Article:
The Strategist

IMF forecasts 7.2 % growth for India

03/13/2015 - 03:48

IMF forecasts 7.2 % growth for India
International Monetary Fund has raised its growth forecast for India in the current fiscal to 7.2 percent.
The organization has lauded the country calling it as a bright spot in the landscape of global economy while also pointing out obvious flaws in its growth curve.

In the yearly assessment report, IMF has noted that India has emerged as one of the fastest-growing big emerging market economies. It also pointed that the next fiscal of 2015-16 will see the country tipping at 7.5 percent of growth.

The report also pointed out that the country needs to take measures to revitalize the investment cycle and accelerate structural reforms in the country. The new forecasts by IMF has also considered a revised methodology adopted by India earlier this year for calculating the GDP figures. The organization has noted that it is a well-needed improvement in how the country measures its economic output.
The impressive forecast by IMF could be compared with the growth rate of 5.6 percent that was forecasted for the current fiscal in last year.

IMF said that positive policy actions that have improved confidence and lower global oil prices. The organization is bullish about the next fiscal on the back of stronger investment flows following improvements to the business climate.

"Growth numbers are now much higher and the current account deficit is comfortable, in part due to the fall in gold imports and lower oil prices," IMF Mission Chief for India Paul Cashin said. He added that bolstering financial sector health and further financial inclusion would support growth going ahead.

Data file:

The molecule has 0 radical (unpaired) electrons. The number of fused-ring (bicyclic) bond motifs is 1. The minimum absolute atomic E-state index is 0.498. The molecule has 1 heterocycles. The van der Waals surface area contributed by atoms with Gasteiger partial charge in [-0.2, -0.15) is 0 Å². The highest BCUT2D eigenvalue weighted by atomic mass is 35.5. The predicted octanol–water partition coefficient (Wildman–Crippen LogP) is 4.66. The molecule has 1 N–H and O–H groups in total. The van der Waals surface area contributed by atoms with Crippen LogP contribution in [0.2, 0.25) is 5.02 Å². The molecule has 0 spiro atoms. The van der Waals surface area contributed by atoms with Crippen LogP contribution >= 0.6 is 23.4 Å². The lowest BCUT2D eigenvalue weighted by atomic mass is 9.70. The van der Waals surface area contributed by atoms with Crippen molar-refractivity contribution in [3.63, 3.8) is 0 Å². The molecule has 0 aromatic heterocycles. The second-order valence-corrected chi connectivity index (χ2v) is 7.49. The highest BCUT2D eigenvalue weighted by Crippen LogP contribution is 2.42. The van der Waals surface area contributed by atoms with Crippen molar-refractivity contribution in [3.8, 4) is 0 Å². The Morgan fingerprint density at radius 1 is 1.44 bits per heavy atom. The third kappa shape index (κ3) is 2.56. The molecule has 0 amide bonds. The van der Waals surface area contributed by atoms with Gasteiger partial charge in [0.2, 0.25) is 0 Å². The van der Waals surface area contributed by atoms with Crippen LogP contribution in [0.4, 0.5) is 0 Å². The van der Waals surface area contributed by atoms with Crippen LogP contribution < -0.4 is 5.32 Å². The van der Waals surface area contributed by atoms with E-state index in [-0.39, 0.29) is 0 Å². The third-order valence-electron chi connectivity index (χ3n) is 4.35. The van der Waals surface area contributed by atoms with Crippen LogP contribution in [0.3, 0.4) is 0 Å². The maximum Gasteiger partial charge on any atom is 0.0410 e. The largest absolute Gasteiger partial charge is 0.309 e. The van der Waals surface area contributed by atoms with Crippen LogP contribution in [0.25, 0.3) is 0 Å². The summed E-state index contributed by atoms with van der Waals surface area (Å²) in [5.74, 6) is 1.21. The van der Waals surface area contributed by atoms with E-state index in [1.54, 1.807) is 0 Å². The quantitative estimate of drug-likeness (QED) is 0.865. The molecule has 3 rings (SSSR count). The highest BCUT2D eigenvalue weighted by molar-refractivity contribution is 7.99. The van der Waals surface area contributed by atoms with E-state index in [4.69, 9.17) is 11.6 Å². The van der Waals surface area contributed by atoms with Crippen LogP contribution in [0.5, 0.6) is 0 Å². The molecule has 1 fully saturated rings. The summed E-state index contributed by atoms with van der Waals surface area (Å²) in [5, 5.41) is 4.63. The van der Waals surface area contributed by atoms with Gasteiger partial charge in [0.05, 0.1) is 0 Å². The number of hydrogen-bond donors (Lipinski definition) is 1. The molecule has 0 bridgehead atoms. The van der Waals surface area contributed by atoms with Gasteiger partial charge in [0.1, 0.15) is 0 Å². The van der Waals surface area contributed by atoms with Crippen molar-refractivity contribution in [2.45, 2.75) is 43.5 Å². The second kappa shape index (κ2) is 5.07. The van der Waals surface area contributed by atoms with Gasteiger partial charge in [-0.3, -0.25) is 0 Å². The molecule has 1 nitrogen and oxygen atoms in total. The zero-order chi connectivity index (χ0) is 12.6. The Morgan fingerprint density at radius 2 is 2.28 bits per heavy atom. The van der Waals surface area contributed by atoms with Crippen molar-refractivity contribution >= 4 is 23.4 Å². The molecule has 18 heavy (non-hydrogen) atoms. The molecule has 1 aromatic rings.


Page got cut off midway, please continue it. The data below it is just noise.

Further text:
IMF also noted that the country could cope with external shocks, although there are possible risks on the horizon, both external and domestic. External risks include a prolonged period of weak global growth, which could dampen Indian exports. Domestic risks include a supply-driven increase in inflation, further lull in bank asset quality and continued stress in corporate financial positions, as well as slower-than-expected progress in addressing supply-side bottlenecks, which could affect both growth and stoke inflation.

"Spillovers from weak global growth and global financial market volatility could be disruptive, including from any unexpected developments as the United States begins to raise its interest rates," Cashin said.
IMF has been appreciative of the Indian government’s policy initiatives which has helped the country to bounce up so impressively.

If external pressures re-emerge, rupee flexibility should be an important shock-absorber, along with "judicious foreign exchange intervention, tightening of monetary conditions, and additional fiscal adjustment".